C. Beth said...

I was so much more shy and insecure when I was a kid. And of course junior high was a hard time, as it seems to be for most kids. I remember one semester, at least for part of the time, I didn't have anyone to sit with at lunch. It was so hard. I would eat as fast as I could just so that I could go outside and escape that stigma I felt from sitting alone.

I wish someone had befriended me. I hope now I make a point to befriend people who are alone. I think after reading this it'll be more on my mind, and I'll be more aware of it.

Great post, Dad.

Before I'm hitting "Publish" I read Becki's reply. It seems a lot of us (dare I say most of us?) have memories of being that person on the outside. Maybe it's just part of the human experience, but I think it can work positively by helping us identify with others in that situation.

Sam said...

My two daughters have made my day! You both responded with stories I didn't know or had forgotten. Either way, I'm moved by the emotion of your experiences. Thank you for sharing them.

At the Elder/Pastor/Wife Christmas Party last weekend, mom (Cathy) and I were some of the last ones to get our food. We looked around at tables already packed with people and saw one table for eight that was empty. We could have squeezed in to seats with others, but there were still about 5 or 6 who were behind us -- we wanted them to have that option.

We knew we might end up alone at that table. I told Cathy that I would feel far better with us by ourselves than I would if I saw someone else that way. We could have a "romantic dinner for two" in the midst of the crowd.

Within a couple minutes, our table was filled also.

Dina said...
This comment has been removed by the author.
Dina said...

I recently started waiting tables a few nights a week at a new restaurant by our house. I was hired late, so all of the other servers had gone through initial training together and already knew each other pretty well. I'm always a little shy in new situations and having not waited tables since I was in my 20's, I felt like the odd man out. I was so grateful that most everyone welcomed me in immediately. Since then, a few other new servers have been hired and I've tried to welcome them in the same manner. So far the job has been a blessing - I've met some great people, it's a great way to supplement the financial ups and downs of freelance writing and I still get to spend days at home with our 2-year-old. The only downfall is I have less time with my husband, but the time we do have seems to count more.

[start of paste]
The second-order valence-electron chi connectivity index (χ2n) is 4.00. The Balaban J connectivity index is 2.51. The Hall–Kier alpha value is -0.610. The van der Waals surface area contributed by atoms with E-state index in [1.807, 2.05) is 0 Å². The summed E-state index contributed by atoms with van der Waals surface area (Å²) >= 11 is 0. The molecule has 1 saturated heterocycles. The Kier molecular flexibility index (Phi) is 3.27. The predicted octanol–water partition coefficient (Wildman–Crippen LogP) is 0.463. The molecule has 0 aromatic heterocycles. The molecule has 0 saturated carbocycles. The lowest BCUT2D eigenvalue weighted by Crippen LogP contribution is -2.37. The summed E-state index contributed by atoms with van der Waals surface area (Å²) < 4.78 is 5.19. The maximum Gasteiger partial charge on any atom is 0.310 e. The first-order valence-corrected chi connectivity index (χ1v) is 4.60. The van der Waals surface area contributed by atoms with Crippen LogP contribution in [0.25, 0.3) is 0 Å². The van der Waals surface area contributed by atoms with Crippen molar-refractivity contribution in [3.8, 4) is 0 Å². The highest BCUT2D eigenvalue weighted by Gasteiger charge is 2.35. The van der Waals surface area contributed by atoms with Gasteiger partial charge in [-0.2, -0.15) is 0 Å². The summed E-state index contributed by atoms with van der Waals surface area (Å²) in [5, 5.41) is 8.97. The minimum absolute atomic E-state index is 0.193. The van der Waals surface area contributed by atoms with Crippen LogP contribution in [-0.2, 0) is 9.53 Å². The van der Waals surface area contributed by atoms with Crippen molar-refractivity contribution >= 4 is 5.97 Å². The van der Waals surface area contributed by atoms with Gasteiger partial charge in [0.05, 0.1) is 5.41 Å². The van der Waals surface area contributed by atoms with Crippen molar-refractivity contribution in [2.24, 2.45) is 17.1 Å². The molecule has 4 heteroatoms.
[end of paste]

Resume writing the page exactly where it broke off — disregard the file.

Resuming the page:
Also, not since leaving my corporate job have I had to learn to work with so many different personalities. It's a good reminder that most everyone likes to be a part of a team, even if friendships outside of work are unlikely. Sam, your story is a good reminder that we should always make an attempt to welcome strangers and to be open to being welcomed ourselves when we are the strangers. We all have a need to feel like we're part of the group and not the "invisible man" that goes unnoticed.

Sandra said...

I do think you need to have experienced being the outsider, to really be able to understand the need to reach out to others! I love my husband, but he doesn't have the same inclination to do that that I do, because he has always lived in the same area and always known alot of people around him. Although, he has become more that way, because he's seen it through my eyes.